Danny Duffy has been a bit of an enigma during his time with the Kansas City Royals. He had struggled during his first major league season in 2011, and appeared to be making progress in 2012 before being shut down after six starts due to a torn ligament and Tommy John surgery. He appeared to come back better than he had been before during his brief run in 2013, posting a 1.85 ERA and a 1.356 WHiP in his five starts. The Royals were understandably cautious with Duffy during his return, as he pitched into the seventh only once. However, despite that caution, Duffy still missed the end of the season due to a strained elbow.
Now, over a year removed from that surgery, the Royals have taken the reins off of Danny Duffy. The early returns from his time in camp appear to be promising. According to Andy McCullough of the Kansas City Star, Duffy is not only in the best shape he has been in since being drafted, but his pitches look much sharper. He has displayed command of his fastball, and his curve has been sharp, breaking hard instead of floating downward.
Right now, according to pitching coach Dave Eiland, the plan is for Duffy to pitch between 150 to 175 innings this season. Even at the high end of that projection, if Duffy is able to pitch six innings each time out, that would leave him with 29 starts, necessitating that he would either need to have his season end early, or start later.
The best option for Danny Duffy may be to start him in the bullpen. While the Royals will need to utilize their fifth starter early in the season, that spot may be held down by either Yordano Ventura, Wade Davis or Luke Hochevar. While Davis and Hochevar may not be the best choices for the rotation, they would likely need to hold a spot down for a month or so. Meanwhile, Duffy could have his inning count managed while still providing a role in long relief. Once May rolls around, Duffy could then be inserted into the rotation, replacing either Davis or Hochevar. Should Ventura win the fifth starter spot and be preforming well in the first month, then perhaps Duffy could replace Bruce Chen, moving Chen back to the spot starter/long reliever role that he thrived in last season.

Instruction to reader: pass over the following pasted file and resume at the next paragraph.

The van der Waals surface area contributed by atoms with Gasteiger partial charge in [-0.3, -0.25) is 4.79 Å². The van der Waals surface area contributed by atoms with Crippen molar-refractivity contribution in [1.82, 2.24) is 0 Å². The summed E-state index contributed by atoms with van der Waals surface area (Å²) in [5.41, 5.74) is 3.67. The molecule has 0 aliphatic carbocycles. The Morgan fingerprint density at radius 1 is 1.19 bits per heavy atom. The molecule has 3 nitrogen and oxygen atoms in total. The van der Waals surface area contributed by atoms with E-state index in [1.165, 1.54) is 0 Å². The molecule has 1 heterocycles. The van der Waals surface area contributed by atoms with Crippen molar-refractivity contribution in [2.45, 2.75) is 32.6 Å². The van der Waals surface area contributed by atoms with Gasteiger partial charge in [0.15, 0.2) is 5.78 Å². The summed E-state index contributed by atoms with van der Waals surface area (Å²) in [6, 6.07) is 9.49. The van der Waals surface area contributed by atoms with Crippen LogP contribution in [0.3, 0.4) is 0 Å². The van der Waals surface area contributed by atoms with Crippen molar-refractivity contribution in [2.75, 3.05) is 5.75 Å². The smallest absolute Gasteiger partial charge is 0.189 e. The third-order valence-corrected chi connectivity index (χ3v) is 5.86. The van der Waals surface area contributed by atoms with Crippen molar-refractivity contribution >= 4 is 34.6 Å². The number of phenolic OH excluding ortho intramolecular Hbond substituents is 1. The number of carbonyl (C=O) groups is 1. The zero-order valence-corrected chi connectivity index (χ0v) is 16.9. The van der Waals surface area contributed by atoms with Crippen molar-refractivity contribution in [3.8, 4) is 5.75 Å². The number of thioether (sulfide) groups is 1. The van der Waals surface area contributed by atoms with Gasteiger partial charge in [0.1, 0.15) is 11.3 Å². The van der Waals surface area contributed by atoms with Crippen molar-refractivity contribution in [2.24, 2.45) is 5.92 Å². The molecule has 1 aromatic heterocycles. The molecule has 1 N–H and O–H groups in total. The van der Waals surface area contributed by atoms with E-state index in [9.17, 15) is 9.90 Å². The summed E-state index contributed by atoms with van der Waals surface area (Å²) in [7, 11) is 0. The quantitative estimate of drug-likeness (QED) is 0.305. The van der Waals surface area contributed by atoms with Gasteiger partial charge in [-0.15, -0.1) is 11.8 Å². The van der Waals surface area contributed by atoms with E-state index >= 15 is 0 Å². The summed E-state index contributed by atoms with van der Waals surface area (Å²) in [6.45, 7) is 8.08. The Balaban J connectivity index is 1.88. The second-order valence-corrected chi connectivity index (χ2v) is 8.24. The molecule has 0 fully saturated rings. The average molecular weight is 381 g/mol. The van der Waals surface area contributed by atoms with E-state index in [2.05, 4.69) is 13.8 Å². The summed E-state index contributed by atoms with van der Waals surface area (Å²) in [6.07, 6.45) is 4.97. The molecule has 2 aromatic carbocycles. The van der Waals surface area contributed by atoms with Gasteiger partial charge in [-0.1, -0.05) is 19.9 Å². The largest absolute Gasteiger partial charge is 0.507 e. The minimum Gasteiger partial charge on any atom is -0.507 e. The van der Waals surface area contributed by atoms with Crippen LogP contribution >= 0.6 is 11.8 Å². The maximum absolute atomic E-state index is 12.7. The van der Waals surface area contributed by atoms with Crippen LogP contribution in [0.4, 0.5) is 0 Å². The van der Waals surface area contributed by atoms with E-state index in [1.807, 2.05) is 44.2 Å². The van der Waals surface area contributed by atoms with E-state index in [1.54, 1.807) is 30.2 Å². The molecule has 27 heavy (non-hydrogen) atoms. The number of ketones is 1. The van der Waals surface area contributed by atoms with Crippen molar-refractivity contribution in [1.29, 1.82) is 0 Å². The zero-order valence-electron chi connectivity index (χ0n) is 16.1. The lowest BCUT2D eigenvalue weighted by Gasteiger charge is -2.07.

Duffy had been expected to be one of the young starters that would help to lead the Royals rotation going forward. Based on the early indications, Duffy may be ready to fulfill that promise. Yet, with the expected innings limit, it will be interesting to see what role the Royals slot Duffy in to start the season. If he is in the bullpen, then Duffy could be the second lefty, teaming up with Tim Collins. If he starts the season in the rotation, then his innings may be managed early on, as Duffy may find himself on a pitch count through the first month to month and a half of the season.
After two seasons plagued by injuries, most of the restrictions have been removed from Danny Duffy. Now, the Royals may be able to find out exactly what they have in him.